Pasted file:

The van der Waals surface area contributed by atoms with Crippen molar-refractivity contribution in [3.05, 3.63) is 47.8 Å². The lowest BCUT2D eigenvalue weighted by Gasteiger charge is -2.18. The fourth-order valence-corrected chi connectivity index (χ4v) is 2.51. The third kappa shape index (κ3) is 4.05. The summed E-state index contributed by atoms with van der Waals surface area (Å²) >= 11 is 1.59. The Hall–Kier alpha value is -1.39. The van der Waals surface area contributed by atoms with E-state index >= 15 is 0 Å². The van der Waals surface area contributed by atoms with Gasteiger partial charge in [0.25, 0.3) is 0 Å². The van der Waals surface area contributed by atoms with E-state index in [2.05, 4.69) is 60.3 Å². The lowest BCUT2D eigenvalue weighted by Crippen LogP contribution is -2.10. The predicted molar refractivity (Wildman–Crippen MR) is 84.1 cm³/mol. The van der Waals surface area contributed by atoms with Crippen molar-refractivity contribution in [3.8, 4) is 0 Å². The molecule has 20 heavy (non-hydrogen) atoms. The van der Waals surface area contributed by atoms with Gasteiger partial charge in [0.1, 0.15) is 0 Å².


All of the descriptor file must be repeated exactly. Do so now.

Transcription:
The van der Waals surface area contributed by atoms with Crippen molar-refractivity contribution in [3.05, 3.63) is 47.8 Å². The lowest BCUT2D eigenvalue weighted by Gasteiger charge is -2.18. The fourth-order valence-corrected chi connectivity index (χ4v) is 2.51. The third kappa shape index (κ3) is 4.05. The summed E-state index contributed by atoms with van der Waals surface area (Å²) >= 11 is 1.59. The Hall–Kier alpha value is -1.39. The van der Waals surface area contributed by atoms with E-state index >= 15 is 0 Å². The van der Waals surface area contributed by atoms with Gasteiger partial charge in [0.25, 0.3) is 0 Å². The van der Waals surface area contributed by atoms with E-state index in [2.05, 4.69) is 60.3 Å². The lowest BCUT2D eigenvalue weighted by Crippen LogP contribution is -2.10. The predicted molar refractivity (Wildman–Crippen MR) is 84.1 cm³/mol. The van der Waals surface area contributed by atoms with Crippen molar-refractivity contribution in [3.8, 4) is 0 Å². The molecule has 20 heavy (non-hydrogen) atoms. The van der Waals surface area contributed by atoms with Gasteiger partial charge in [0.1, 0.15) is 0 Å².